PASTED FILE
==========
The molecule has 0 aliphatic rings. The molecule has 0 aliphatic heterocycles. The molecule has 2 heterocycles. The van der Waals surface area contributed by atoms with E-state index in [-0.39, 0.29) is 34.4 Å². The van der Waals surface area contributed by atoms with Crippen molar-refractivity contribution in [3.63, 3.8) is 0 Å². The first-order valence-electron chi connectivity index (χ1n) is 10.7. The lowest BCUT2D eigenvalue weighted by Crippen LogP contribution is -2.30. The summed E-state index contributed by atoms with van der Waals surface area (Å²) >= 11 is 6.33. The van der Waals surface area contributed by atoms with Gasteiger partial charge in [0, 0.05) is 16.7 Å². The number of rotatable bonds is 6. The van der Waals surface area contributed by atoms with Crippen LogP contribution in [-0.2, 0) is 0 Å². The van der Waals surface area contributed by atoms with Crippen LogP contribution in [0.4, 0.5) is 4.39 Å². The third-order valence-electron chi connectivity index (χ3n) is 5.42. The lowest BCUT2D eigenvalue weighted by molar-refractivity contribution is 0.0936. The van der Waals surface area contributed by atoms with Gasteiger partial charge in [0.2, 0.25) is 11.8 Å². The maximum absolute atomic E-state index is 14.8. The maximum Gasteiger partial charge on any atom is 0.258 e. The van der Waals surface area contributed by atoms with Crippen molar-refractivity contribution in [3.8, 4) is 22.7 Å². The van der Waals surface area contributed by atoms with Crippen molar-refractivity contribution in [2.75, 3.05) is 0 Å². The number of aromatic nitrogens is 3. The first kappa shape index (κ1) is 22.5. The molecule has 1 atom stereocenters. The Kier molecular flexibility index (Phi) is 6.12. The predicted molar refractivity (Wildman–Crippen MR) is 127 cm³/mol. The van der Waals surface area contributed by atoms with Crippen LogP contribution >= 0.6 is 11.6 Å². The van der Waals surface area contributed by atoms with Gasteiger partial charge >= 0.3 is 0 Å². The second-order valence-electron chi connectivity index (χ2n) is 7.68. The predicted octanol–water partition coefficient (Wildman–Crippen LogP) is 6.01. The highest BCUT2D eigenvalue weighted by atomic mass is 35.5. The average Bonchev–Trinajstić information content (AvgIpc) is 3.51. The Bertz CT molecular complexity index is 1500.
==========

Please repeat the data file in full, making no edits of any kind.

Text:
The molecule has 0 aliphatic rings. The molecule has 0 aliphatic heterocycles. The molecule has 2 heterocycles. The van der Waals surface area contributed by atoms with E-state index in [-0.39, 0.29) is 34.4 Å². The van der Waals surface area contributed by atoms with Crippen molar-refractivity contribution in [3.63, 3.8) is 0 Å². The first-order valence-electron chi connectivity index (χ1n) is 10.7. The lowest BCUT2D eigenvalue weighted by Crippen LogP contribution is -2.30. The summed E-state index contributed by atoms with van der Waals surface area (Å²) >= 11 is 6.33. The van der Waals surface area contributed by atoms with Gasteiger partial charge in [0, 0.05) is 16.7 Å². The number of rotatable bonds is 6. The van der Waals surface area contributed by atoms with Crippen LogP contribution in [-0.2, 0) is 0 Å². The van der Waals surface area contributed by atoms with Crippen LogP contribution in [0.4, 0.5) is 4.39 Å². The third-order valence-electron chi connectivity index (χ3n) is 5.42. The lowest BCUT2D eigenvalue weighted by molar-refractivity contribution is 0.0936. The van der Waals surface area contributed by atoms with Gasteiger partial charge in [0.2, 0.25) is 11.8 Å². The maximum absolute atomic E-state index is 14.8. The maximum Gasteiger partial charge on any atom is 0.258 e. The van der Waals surface area contributed by atoms with Crippen molar-refractivity contribution in [3.8, 4) is 22.7 Å². The van der Waals surface area contributed by atoms with Crippen molar-refractivity contribution in [2.75, 3.05) is 0 Å². The number of aromatic nitrogens is 3. The first kappa shape index (κ1) is 22.5. The molecule has 1 atom stereocenters. The Kier molecular flexibility index (Phi) is 6.12. The predicted molar refractivity (Wildman–Crippen MR) is 127 cm³/mol. The van der Waals surface area contributed by atoms with Crippen LogP contribution >= 0.6 is 11.6 Å². The van der Waals surface area contributed by atoms with Gasteiger partial charge >= 0.3 is 0 Å². The second-order valence-electron chi connectivity index (χ2n) is 7.68. The predicted octanol–water partition coefficient (Wildman–Crippen LogP) is 6.01. The highest BCUT2D eigenvalue weighted by atomic mass is 35.5. The average Bonchev–Trinajstić information content (AvgIpc) is 3.51. The Bertz CT molecular complexity index is 1500.